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  26. Moral Anti-Realism.Richardn D. Joyce - 2015 - Stanford Encyclopedia of Philosophy.
    It might be expected that it would suffice for the entry for “moral anti-realism” to contain only some links to other entries in this encyclopedia. It could contain a link to “moral realism” and stipulate the negation of the view there described. Alternatively, it could have links to the entries “anti-realism” and “morality” and could stipulate the conjunction of the materials contained therein. The fact that neither of these approaches would be adequate—and, more strikingly, that following the two procedures would (...)
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  27.  5
    Telling the Trugh About History.Joyce Appleby, Lynn Hunt & Margaret Jacob - 1995 - History and Theory 34 (4):320-339.
  28.  1
    Falkenberg, Robert, Die Realität des Objektiven Geistes Bei Hegel.Georg Lasson - 1920 - Kant-Studien 24 (1):398.
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  29.  69
    Stakeholders' Perceptions and Future Scenarios to Improve Corporate Social Responsibility in Hong Kong and Mainland China.Joyce Tsoi - 2010 - Journal of Business Ethics 91 (3):391 - 404.
    Globalisation has accelerated economic development in emerging economies through the outsourcing of their supply chains and at the same time has accelerated the degradation of environmental and social conditions. Society expects corporations to play an essential role in creating economic, environmental and social prosperity beyond their country of origin. In order to regulate outsourcing activities in the supply chain, many multinationals are constantly searching for ways to manage their indirect environmental and social impacts accordingly, as well as to meet their (...)
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  30. Regret and Instability in Causal Decision Theory.James M. Joyce - 2012 - Synthese 187 (1):123-145.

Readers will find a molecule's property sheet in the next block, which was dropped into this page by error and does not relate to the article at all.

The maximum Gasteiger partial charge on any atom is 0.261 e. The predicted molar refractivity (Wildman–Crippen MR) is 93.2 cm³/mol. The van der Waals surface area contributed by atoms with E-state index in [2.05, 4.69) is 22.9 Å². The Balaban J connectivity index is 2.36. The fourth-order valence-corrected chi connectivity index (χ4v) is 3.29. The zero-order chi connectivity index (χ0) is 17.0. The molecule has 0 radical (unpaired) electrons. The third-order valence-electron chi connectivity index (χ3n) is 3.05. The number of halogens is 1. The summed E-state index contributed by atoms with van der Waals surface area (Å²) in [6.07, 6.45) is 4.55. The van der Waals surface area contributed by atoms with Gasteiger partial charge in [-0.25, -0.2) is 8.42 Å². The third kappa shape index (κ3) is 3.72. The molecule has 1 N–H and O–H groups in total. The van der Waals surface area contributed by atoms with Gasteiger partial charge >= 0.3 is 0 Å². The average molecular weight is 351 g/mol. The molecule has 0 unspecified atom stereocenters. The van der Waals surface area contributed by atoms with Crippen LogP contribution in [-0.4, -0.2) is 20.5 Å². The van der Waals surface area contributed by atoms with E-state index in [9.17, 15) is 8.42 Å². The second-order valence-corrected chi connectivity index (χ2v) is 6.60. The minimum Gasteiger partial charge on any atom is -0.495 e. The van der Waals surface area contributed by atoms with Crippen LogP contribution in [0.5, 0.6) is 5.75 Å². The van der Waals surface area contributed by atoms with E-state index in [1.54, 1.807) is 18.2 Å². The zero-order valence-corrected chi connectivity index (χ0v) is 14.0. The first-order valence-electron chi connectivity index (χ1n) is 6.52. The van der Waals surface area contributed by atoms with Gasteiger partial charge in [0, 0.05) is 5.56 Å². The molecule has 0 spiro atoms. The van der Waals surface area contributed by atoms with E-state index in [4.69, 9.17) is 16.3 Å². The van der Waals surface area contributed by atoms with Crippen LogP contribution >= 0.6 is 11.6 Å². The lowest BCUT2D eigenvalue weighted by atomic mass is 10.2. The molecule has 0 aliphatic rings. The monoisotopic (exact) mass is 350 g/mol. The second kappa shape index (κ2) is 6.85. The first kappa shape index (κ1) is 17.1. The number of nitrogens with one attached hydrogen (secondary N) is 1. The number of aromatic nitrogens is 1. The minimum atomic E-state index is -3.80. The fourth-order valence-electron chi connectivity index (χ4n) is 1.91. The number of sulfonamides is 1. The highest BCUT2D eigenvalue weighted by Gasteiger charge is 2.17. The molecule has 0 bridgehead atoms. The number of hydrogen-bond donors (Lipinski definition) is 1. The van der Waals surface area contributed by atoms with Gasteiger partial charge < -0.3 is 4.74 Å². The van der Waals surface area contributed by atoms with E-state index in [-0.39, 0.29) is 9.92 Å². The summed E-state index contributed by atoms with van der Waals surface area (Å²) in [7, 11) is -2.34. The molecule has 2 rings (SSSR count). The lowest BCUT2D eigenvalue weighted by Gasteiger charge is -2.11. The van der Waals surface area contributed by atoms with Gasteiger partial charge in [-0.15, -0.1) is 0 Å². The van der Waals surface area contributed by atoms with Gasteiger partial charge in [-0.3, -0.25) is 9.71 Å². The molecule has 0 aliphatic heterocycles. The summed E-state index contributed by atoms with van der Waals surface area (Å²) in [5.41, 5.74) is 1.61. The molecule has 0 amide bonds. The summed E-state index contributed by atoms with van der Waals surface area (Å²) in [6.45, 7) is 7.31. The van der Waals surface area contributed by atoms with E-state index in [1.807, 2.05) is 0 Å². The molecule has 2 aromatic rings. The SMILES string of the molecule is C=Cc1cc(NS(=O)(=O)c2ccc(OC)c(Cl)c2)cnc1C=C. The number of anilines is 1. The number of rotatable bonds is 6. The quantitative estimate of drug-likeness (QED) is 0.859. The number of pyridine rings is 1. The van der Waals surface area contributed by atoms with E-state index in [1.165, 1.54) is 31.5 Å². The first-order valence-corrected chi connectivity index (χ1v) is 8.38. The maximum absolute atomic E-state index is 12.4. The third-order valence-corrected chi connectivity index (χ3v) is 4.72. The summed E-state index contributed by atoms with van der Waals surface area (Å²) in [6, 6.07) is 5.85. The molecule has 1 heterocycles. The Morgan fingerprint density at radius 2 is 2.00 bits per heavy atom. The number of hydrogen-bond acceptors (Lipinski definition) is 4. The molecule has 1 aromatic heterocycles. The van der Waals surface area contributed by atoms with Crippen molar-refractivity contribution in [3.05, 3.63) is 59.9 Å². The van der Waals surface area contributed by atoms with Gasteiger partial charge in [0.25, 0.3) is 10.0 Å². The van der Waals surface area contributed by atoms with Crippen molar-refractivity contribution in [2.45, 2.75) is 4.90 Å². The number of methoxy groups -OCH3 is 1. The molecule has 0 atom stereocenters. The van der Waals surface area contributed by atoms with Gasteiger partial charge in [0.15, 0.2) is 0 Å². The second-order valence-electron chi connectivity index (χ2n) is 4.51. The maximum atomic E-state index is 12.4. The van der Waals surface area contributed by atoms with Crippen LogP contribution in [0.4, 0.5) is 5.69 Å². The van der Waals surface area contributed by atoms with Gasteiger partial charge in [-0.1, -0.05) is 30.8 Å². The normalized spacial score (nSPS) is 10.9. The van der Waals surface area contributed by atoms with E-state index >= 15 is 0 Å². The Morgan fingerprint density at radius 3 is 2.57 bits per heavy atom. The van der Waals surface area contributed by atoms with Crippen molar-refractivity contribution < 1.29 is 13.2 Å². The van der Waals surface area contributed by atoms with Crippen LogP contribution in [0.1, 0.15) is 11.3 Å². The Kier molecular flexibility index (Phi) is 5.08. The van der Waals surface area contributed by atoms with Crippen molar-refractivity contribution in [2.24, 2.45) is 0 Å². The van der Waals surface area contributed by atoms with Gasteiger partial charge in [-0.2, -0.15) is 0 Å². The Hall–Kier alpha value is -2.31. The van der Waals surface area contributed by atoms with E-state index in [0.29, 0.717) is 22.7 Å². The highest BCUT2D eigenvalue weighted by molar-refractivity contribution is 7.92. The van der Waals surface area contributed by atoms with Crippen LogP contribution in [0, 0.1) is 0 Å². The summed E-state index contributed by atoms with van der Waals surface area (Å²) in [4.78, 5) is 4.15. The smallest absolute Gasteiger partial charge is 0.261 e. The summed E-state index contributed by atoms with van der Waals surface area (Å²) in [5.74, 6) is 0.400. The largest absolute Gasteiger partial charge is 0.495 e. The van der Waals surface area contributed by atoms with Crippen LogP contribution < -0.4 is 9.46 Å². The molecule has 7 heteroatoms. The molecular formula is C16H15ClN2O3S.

Andy Egan has recently produced a set of alleged counterexamples to causal decision theory in which agents are forced to decide among causally unratifiable options, thereby making choices they know they will regret. I show that, far from being counterexamples, CDT gets Egan's cases exactly right. Egan thinks otherwise because he has misapplied CDT by requiring agents to make binding choices before they have processed all available information about the causal consequences of their acts. I elucidate CDT in a way (...)
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  31. Teaching Philosophy Through a Role-Immersion Game.Kathryn E. Joyce, Andy Lamey & Noel Martin - 2018 - Teaching Philosophy 41 (2):175-98.
    A growing body of research suggests that students achieve learning outcomes at higher rates when instructors use active-learning methods rather than standard modes of instruction. To investigate how one such method might be used to teach philosophy, we observed two classes that employed Reacting to the Past, an educational role-immersion game. We chose to investigate Reacting because role-immersion games are considered a particularly effective active-learning strategy. Professors who have used Reacting to teach history, interdisciplinary humanities, and political theory agree that (...)
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  32.  53